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Life on the Plantation

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Life on the Plantation

African slavery started at the 16th century and ended in the 19th century. Slave life was the most brutal and disrespected period of America. When Africans first stepped foot on the slave ships coming to America things were bad. The white man beat, raped, and treated the black man like animals. Life on the plantation wasn't any better. The slaves didn't work for a paycheck, they worked for their lives. The black man had difficulties adapting to the environment, learning another language, and being a monogamous.

Most slaves came from the West African region. Disease, frailty and brutality, played a heavy part on of slaves dying on the ships. The slave ships landed in Maryland, Virginia, or Carolina. Once the slaves reached land they had to adjust to the environment in America. Adapting to the new country meant:

Europeans and Africans would encounter varieties of microorganisms foreign to them and would bring with them varieties that were new to America. So with red, white, and black men merging in this place, their bodies would have to make adjustments. (Nathan Irvin 58)

Europeans had trouble adapting to the shorelines. The Africans were amused by the illness of the Europeans. African immigrant wasn't as vulnerable to the shoreline, because they were adapted to the shorelines in West Africa. They were most vulnerable to the malaria parasite. In time, they adapted to the parasite. Even though the African had some defenses, their body developed the sickle cell trait. Other fatal diseases were yellow fever, which is carried by mosquito and smallpox, a contagious disease carried by a human host. All white and black newcomers had to adapt to the new microorganisms coming into the country. It was hard to make medicine for the slaves, because they didn't have the same herbs or plants in America.

Communication was a necessary tool between the Africans and the Europeans. To increase communications and reduce confusion, a language called linguae francae was developed. This is a blend of Portuguese, French and English. The slave owners and traders mixed the African tribes. The mixture of tongues helped make a new language. Children found it easy to mouth new sounds for old meanings. Older Africans were concerned that they were not being understood while trying to communicate in the new language. Some settlers didn't want the Africans to learn English:

English settlers made little effort to teach Africans English and made none to learn African languages; but each people had to find a halfway point. As they both became more skillful at it, the whites would come to consider the blacks more "sensible." (Nathan Irvin 64)

White men and women did learn some African words like goober, gumbo, banjo, cooter, yam, okra and juke. Africans usually named their children the days of the week. Some of the names were Juba (Monday) and Cuba (Wednesday).

Europeans and Africans always characterize each other by the way they used their words. The black men that learned how to speak the white man language socially removed themselves from the ones who could not speak the language. The way a man spoke depended on the intelligence and opportunity he had. This made blacks think he was a mimic of the white men. Some white men didn't think the slaves were worthy enough to learn their language:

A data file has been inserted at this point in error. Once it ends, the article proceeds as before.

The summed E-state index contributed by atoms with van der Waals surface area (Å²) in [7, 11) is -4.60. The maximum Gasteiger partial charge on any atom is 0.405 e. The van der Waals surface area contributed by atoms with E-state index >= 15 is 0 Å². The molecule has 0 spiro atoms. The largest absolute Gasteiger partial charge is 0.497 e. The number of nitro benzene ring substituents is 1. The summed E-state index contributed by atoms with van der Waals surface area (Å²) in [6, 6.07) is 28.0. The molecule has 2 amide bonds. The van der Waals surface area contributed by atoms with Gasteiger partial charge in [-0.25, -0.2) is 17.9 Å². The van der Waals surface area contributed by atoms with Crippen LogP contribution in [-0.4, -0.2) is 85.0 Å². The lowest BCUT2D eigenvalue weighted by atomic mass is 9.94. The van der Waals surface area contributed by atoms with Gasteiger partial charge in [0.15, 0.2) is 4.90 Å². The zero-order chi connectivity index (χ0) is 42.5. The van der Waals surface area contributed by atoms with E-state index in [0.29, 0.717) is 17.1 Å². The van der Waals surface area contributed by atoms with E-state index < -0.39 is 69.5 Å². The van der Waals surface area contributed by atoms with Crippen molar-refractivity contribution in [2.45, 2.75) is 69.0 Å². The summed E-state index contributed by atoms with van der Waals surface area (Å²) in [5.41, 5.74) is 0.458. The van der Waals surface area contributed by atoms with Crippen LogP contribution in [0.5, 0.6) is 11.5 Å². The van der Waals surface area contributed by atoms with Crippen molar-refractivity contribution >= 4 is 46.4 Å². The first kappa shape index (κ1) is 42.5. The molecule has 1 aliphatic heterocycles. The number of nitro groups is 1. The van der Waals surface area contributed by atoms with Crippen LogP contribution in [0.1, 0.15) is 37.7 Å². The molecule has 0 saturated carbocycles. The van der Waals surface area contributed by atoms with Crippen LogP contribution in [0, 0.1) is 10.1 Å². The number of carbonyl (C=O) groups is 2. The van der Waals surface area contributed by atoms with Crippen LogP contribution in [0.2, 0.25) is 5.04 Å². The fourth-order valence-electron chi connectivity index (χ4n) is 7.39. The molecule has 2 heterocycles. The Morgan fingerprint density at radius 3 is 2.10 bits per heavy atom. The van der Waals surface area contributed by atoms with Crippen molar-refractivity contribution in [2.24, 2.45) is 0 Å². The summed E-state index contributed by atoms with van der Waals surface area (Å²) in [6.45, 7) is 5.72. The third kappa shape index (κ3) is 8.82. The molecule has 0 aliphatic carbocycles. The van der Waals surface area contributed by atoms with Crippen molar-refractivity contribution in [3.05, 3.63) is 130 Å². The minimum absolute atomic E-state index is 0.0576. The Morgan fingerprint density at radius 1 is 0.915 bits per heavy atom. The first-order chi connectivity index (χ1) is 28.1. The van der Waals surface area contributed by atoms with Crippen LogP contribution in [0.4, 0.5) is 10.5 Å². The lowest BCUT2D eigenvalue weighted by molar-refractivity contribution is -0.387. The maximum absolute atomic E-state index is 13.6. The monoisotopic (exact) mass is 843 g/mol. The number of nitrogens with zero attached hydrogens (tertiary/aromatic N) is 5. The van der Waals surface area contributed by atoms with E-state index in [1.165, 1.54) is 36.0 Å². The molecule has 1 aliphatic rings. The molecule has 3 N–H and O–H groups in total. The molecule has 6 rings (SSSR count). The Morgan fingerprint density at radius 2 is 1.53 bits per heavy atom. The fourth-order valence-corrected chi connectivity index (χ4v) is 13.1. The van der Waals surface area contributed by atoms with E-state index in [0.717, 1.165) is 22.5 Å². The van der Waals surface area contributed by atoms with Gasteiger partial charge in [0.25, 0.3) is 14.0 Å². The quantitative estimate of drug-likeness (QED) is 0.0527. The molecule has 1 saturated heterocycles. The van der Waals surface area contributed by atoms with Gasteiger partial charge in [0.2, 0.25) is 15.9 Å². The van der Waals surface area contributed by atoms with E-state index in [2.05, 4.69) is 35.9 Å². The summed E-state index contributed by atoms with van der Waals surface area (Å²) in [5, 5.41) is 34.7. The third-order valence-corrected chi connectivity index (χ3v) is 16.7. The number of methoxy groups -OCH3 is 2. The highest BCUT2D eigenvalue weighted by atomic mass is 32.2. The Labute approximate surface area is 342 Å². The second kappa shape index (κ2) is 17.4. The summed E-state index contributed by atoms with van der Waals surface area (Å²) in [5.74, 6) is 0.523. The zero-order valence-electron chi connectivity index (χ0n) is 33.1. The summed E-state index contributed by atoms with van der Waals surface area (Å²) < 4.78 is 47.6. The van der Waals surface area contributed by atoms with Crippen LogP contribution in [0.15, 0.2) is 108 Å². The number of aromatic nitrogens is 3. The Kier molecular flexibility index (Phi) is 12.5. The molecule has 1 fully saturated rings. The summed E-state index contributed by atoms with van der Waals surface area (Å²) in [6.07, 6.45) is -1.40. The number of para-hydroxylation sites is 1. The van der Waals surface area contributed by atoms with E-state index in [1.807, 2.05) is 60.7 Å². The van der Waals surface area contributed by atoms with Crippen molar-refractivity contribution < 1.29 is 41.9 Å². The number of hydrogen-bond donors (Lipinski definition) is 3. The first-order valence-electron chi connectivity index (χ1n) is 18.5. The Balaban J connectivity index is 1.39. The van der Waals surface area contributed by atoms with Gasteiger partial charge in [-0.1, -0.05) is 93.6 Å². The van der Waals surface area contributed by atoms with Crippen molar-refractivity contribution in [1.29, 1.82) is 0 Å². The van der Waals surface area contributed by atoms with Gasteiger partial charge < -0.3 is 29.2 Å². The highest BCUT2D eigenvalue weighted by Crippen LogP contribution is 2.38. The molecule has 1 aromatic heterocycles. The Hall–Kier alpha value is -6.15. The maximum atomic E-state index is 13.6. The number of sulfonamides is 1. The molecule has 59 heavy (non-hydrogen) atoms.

They wanted to talk to one another, among blacks, and not have their meaning understood. They wanted language to serve in limited ways to communicate between themselves and slaves. Language to them was a mark of civilization as well as a tool of communication. (Nathan Irvin 66)

The Africans knew himself to be one with nature. Most Africans became Christians. Africans that settle in French or Spanish colonies became Catholics. Voodoo was also practiced among the slaves. The ritual was celebrated with priests and priestesses, possessed dancers, and animal sacrifices.

The few hours that the slaves got to themselves was a time of enjoyment. To take their anger out and to relieve stress towards the master, the slaves had physical contests, against other slaves. Most of their spare time was on Saturdays and Sundays. These days were usually spent doing household chores. On religious holidays the slave owners let them freely celebrate by themselves. Owners prepared whole hogs, sheep or beeves. Some owners weren't particularly interested in recreational activities. They did not want the slaves wearing themselves out, by getting drunk and going to parties. To keep the slaves in after dark the slave owners lock their cabin doors. On Sundays slaves usually:

Went fishing, hunting, wrestled, ran races, strumming the banjo, singing, dancing, playing marbles, recounting tales, fiddling, drinking whiskey, gambling, or simply visiting and conversing with friends. They often organized dances and parties without the master permission.

Parents played a major roll in developing their children's behavior. Slave families learned from one another how to avoid punishment, cooperate with other blacks, and to maintain self-esteem. The slave parents taught their children what the slave owners couldn't or wouldn't. Parents taught them values and the situation of slavery.




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